Among the musings in my emails this morning was an opinion piece that said we should relish “ordinary things’ in our lives. If I might cut to the chase, the writer was saying we should “stop and smell the roses.”
Parallel to that, another writer advised me “not to sweat the small stuff.” We’ve all heard that before. If it won’t matter two weeks from now, it probably doesn’t matter now.
You see I’ve noticed that lately we seem to have more philosophers out there. Either that, or just more philosophers now have computers. And they range from some guy contemplating the lint in his navel on one end of the spectrum to some other fellow pontificating on the Higgs particle and the Big Bang Theory on the other. I’ve done both but with no great authority.
The ones I’m talking about today are somewhere in-between. They are a little more enlightened than being entertained by finding a missing T-shirt in their navel but not so much into physical science as seeing their chili dog as a composite of atoms and molecules. They do not wonder why, when they drop a pickle on the floor, a pickle atom doesn’t split and cause an explosion.
Now back to relishing ordinary stuff. I thoroughly enjoy my coffee club. It’s just a bunch of guys who enjoy a special camaraderie. It’s a mixture of political, religious and football beliefs. After discussing the price of gasoline and the power of “big oil,” the next conversation may draw a high five for someone who just got a great deal on a chainsaw.
Now I don’t know how much of one’s thinking is dedicated to thinking of ordinary stuff as opposed to out-of-the-ordinary stuff. I would guess the majority of the time it’s about ordinary stuff because that’s the stuff that we most likely can affect. For instance, there’s not a darn thing we can do about oil prices and car bombs in the Mideast. While we can offer an opinion on “good and bad” in those venues, we can rest assured that the CIA doesn’t have our table bugged for tips on dealing with international intrigue or that we have become privy to information that we shouldn’t have and should fear men in trench coats speaking into their sleeve cuffs.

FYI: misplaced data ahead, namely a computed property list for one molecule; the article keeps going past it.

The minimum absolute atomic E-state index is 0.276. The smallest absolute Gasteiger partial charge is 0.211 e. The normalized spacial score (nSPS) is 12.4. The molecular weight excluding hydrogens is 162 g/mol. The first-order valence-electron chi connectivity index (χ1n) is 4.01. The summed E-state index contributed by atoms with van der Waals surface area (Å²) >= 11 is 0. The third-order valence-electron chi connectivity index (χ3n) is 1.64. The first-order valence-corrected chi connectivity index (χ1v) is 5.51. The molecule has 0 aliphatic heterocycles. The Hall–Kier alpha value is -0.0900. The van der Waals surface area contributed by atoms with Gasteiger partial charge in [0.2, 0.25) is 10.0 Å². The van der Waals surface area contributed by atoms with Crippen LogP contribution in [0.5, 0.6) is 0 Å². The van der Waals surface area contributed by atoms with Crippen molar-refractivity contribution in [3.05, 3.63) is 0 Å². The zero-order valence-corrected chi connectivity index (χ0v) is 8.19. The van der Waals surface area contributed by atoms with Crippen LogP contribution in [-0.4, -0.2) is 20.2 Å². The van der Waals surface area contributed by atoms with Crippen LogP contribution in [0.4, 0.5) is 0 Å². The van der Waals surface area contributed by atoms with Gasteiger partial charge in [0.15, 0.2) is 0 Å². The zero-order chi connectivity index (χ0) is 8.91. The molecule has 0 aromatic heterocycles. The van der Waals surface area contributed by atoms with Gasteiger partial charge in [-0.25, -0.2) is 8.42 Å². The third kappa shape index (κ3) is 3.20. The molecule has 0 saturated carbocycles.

In fact, on occasions any one of our members is prone to say, “That’s more information than I need.” It happened just the other morning when someone was explaining how hot dogs are made.
The other day I enjoyed a simple pleasure that dates back to my childhood. I popped open an Orange Crush and poured salted peanuts into it. I’ve often wondered who was the first person to ever do that and what was the occasion. Maybe he was driving and couldn’t manage the steering wheel, a pack of peanuts and his drink. Maybe he was fishing and decided it was better to marry the two than to risk not snagging that bass. I know there are many people who have never poured peanuts into their drinks. But that’s OK. I’ve never eaten raw fish. And despite either of these non-occurrences, the earth still spends on its axis, people still lie about their age and politicians still make promises they don’t keep.
One of the commentaries I read said we tend to be healthier if we relish the simple stuff. It affects our blood pressure and even our metabolism, according to some research. I’m not sure if that’s true, but it sounds good.
My friend, The Earl of Stumpworth by the Ochlocknee, is sold on this idea. When he gets stressed, he gets back to the basics. He sits on the creek bank with a cane pole rigged up with a big old bottle stopper cork and talks to his dog. He says it adds years to his life. Sometimes he catches fish and sometimes he doesn’t. But he says the conversation is always good.
Dwain Walden is editor/publisher of The Moultrie Observer.